The Union for Reform Judaism calls specifically for increases in unskilled laborers, as if our less-educated and less-skilled Americans don't already have an unemployment rate two and three times higher than the rest of the nation.

The United Church of Christ urged its members to demand of candidates for Congress that they deal with U.S. business dependency on a foreign labor supply:

How do you propose to enable these critical businesses to obtain a sufficient and dependable work force?

-- United Church of Christ question of candidates regarding increasing immigration

. . . immigrants provide a much-needed labor force in the United States . . . (The government should) increase the number of visas for short-term workers to come into the United States to work.

-- United Methodist Church

The U.S. economy depends upon the labor provided by migrants . . . (The law should be changed so more) laborers from other countries can enter the country legally to fill positions in the labor force, including on a temporary basis (and temporary workers should be provided a) path to permanent residency.

-- U.S. Conference of Catholic Bishops

In the eyes of the highest elites of religious leaders in the country, unemployed Americans are too lazy, too dumb or too ill-equipped to take entry-level service, construction, manufacturing and transportation jobs. In the leaders' eyes, illegal foreign workers are much superior or it wouldn't be right to ask unemployed Americans to do the lower-skilled jobs, or to raise the wages of those jobs to a level that would attract Americans.

(Illegal foreign workers are) indispensable (and do jobs that) United States citizens often will not do. . . . Legal pathways for entry to work in the United States ought to correspond to the annual need for foeign workers."

-- Lutheran Church (ELCA)

. . . Employers report that they advertise for weeks and offer jobs to U.S. citizens prior to turning to undocumented workers. . . . Workers who are U.S. citizens often quit after only a few days of work.

-- Episcopal Church

Due to the limited number of visas, millions have entered the United States without proper documentation or have overstayed temporary visas. . . . (Many industries) rely on immigrant workers. . . . Current quotas do not grant enough visas to meet these needs, nor does federal immigration law provide sufficient opportunities to others who also come seeking gainful employment.

-- National Association of Evangelicals (led by the Assemblies of God, Christian Reformed Church and Church of the Nazarene)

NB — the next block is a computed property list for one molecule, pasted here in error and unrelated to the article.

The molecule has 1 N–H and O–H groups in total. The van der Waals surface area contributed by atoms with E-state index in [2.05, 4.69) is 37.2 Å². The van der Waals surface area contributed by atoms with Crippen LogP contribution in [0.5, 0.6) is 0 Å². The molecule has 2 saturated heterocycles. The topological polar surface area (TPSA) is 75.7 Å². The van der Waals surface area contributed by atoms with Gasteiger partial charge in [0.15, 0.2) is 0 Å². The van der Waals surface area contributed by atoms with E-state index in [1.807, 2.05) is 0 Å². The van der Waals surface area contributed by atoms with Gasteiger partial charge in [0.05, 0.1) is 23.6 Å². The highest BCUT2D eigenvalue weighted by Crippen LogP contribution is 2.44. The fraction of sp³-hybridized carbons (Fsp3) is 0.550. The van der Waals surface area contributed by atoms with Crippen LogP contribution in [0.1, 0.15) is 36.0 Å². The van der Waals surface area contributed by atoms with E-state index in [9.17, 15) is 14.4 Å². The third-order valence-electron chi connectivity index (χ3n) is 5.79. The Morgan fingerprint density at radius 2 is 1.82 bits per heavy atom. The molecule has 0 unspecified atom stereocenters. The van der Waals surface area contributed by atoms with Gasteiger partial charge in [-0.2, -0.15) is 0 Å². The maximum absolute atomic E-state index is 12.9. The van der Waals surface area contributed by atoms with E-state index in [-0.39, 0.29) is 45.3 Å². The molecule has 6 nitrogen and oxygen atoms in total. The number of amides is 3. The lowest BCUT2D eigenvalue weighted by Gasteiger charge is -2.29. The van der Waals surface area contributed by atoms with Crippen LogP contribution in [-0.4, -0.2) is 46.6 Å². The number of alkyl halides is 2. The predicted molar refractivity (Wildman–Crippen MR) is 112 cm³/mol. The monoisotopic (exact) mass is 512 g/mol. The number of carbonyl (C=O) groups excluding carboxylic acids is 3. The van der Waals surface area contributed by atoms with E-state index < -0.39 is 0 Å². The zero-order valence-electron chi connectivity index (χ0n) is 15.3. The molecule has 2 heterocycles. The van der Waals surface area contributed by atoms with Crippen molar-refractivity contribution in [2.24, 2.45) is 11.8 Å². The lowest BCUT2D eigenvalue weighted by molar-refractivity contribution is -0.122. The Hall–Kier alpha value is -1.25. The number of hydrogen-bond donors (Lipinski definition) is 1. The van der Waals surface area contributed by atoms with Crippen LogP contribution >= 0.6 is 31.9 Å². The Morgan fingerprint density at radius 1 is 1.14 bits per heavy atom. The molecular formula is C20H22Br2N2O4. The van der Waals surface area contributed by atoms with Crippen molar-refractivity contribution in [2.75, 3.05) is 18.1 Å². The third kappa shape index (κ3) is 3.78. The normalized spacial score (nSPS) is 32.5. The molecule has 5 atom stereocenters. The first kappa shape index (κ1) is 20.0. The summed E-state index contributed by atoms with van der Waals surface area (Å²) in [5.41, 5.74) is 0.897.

CHRISTIANS & JEWS REJECT IDEA THAT MORE LEGAL WORKERS WOULD REDUCE ILLEGAL IMMIGRATION

The attitudes about illegal immigration of all the national religious leaders who are lobbying for "comprehensive immigration reform" is reflected in this statement:

. . . because the immigration system does not adequately reflect our current or future labor needs, thousands of laborers are compelled to enter the country illegally.

-- American Jewish Committee

So, Zogby asked more than 40,000 Americans why we have an estimated 11-12 million illegal immigrants in the U.S.

He gave people two choices:

(a) Past efforts to enforce immigration laws have been grossly inadequate and the government has never made a real effort to enforce the law

(b) We have made a real effort to enforce our immigration laws, but we have failed because we are not allowing in enough immigrants legally.

The (b) position is overwhelmingly endorsed by the national religious leadership, but hardly any of their members agreed.

  • 11% of Catholics said illegal immigration is caused by not letting in enough legal foreign workers (78% said the problem is inadequate enforcement)
  • 18% of mainline Protestants said not enough legal foreign workers (78% said inadequate enforcement)
  • 9% of born-again Protestants said not enough legal foreign workers (85% said inadequate enforcement)
  • 21% of Jews said not enough legal foreign workers (60% said inadequate enforcement)

Once again, the nation's low-paid workers and unemployed can be joyful that the nation's Christians and Jews in the pews -- and not their national leaders -- are the overwhelming power in the voting booth.

Candidates for Congress in 2010 would do well to screen out anything they hear about immigration from major religious leaders. Their siding with the greediest part of the corporate lobbies not only raises questions about their moral authority but clearly puts them at odds with all but a tiny percentage of their own members.

ROY BECK is Founder & CEO of NumbersUSA